10 contestants race to final round of UAE Drones for Good Award

DUBAI, 6th February 2015 (WAM) — ‘The UAE Drones for Good Award’ announced that five contestants each from the International and National competitions of the award have qualified to the final round as 39 semi-finalists demonstrated their projects live in front of a panel of high profile international judges at a specially-organised event in Dubai Internet City today.

The Award, launched by Vice President and Prime Minister and Ruler of Dubai His Highness Sheikh Mohammed bin Rashid Al Maktoum, is aimed at employing civilian applications of Unmanned Aerial Vehicles (UAV) technology for improving people’s lives.

The five finalists in the International Competition are Flyability’s Collision Resistant Drone (Switzerland) Quantum – Transition UAV (Germany) BioCarbon Engineering’s ‘Drones for Planting 1 Billion Trees a Year’ (UK) Skynet’s Delivery Catchment System (Australia) and Innova’s Dronlife (Spain).

The five projects that entered the final round of the National Competition are Health Sector Drones by Mashaal Marzouki and Saeed Alnathari from the Dubai Health Authority Fully Automated Parking System by Mohammed Darweesh Sanad by Mansour Al Balooshi, Wadi Drones by Matt Karau, and Site Inspection Drone by Eman Obaid Abdullah.

“The UAE Drones for Good Award, which reflects the commitment of the UAE government to integrate the latest technology in the efforts to provide more accessible and cost-effective services to citizens all over the world, has reached an exciting stage. As we move closer to finding the winners of the first edition of the award, I commend the efforts of all the participants who have put in so much effort to ensure the success of this award,” said Mohammed Abdullah Al Gergawi, UAE Minister of Cabinet Affairs and Chairman of the Organising Committee of ‘The UAE Drones for Good Award’.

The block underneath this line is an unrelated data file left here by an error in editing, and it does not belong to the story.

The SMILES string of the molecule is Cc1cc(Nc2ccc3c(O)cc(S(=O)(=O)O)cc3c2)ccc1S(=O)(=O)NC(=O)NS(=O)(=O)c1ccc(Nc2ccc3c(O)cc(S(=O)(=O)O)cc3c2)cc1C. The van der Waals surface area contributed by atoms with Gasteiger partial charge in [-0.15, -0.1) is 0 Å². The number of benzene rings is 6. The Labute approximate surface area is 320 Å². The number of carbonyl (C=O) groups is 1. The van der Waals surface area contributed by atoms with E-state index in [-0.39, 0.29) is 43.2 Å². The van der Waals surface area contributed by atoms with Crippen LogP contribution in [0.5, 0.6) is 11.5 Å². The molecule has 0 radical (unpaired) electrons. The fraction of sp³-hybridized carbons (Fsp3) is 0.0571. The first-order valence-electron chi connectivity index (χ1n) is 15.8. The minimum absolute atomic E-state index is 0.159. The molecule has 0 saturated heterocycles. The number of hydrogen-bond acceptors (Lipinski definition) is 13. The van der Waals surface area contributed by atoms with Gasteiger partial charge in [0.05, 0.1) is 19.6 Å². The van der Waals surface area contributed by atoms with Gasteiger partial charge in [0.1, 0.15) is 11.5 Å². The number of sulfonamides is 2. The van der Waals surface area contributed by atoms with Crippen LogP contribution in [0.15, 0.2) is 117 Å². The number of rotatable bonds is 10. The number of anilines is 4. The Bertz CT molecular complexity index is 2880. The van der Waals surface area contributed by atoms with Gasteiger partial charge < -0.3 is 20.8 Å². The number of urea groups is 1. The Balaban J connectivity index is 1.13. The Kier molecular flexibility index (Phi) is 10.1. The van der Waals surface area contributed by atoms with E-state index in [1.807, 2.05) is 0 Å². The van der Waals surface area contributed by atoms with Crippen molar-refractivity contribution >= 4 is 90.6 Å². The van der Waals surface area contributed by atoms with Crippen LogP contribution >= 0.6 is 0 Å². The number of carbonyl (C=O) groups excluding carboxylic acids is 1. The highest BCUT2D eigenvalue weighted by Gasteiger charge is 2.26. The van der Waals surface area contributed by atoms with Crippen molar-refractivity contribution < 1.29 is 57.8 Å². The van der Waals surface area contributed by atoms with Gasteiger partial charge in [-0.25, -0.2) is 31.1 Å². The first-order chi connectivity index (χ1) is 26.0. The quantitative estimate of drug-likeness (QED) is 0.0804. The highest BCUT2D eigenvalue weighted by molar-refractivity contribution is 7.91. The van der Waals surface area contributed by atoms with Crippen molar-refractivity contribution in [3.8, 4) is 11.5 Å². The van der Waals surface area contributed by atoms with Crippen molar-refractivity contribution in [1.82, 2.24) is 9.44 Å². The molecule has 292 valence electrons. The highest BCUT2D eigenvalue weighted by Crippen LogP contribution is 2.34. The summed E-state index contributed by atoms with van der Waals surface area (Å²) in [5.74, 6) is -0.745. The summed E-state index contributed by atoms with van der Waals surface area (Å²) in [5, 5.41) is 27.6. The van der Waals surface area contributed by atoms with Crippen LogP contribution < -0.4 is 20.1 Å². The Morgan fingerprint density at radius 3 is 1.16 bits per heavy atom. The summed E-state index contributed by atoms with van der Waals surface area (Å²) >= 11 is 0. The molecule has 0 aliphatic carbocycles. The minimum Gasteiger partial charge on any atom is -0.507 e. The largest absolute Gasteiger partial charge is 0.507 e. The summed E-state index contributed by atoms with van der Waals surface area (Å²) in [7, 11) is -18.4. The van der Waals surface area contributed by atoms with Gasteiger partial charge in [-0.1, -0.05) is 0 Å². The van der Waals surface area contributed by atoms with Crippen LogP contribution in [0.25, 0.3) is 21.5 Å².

:: International Competition.

The Flyability team from Switzerland scored 81% with its Gimball, a drone that can enter confined spaces and fly safely close to humans, proving to be very effective in rescue missions. Gimball is capable of colliding with obstacles without losing its stability and is protected by a rotating cage, making it possible to fly very close to humans.

Patrick Thevoz, Flyability team lead, said, “We have entered a lot of different competitions, but this is the first time for one specifically for drones. It gives a chance to network with other people developing complementary technologies and who can create complementary services. We can see where the boundaries that we are trying to push actually are that’s the value of having such a big gathering of people passionate about the same type of technology in the same place.” Quantum – Transition UAV project from Germany, which scored 80.3%, combines the aantages of a helicopter with that of a fixed-wing plane to create a drone that can fly longer, further and safer. Due to its high payload capacity and the ability to travel more than 500 km, the Quantum drone can be deployed in a number of areas such as agriculture, humanitarian aid, disaster relief and logistic purposes. What makes the Quantum safe, effective and economical is that even in the event of total power-loss it can glide to a safe landing.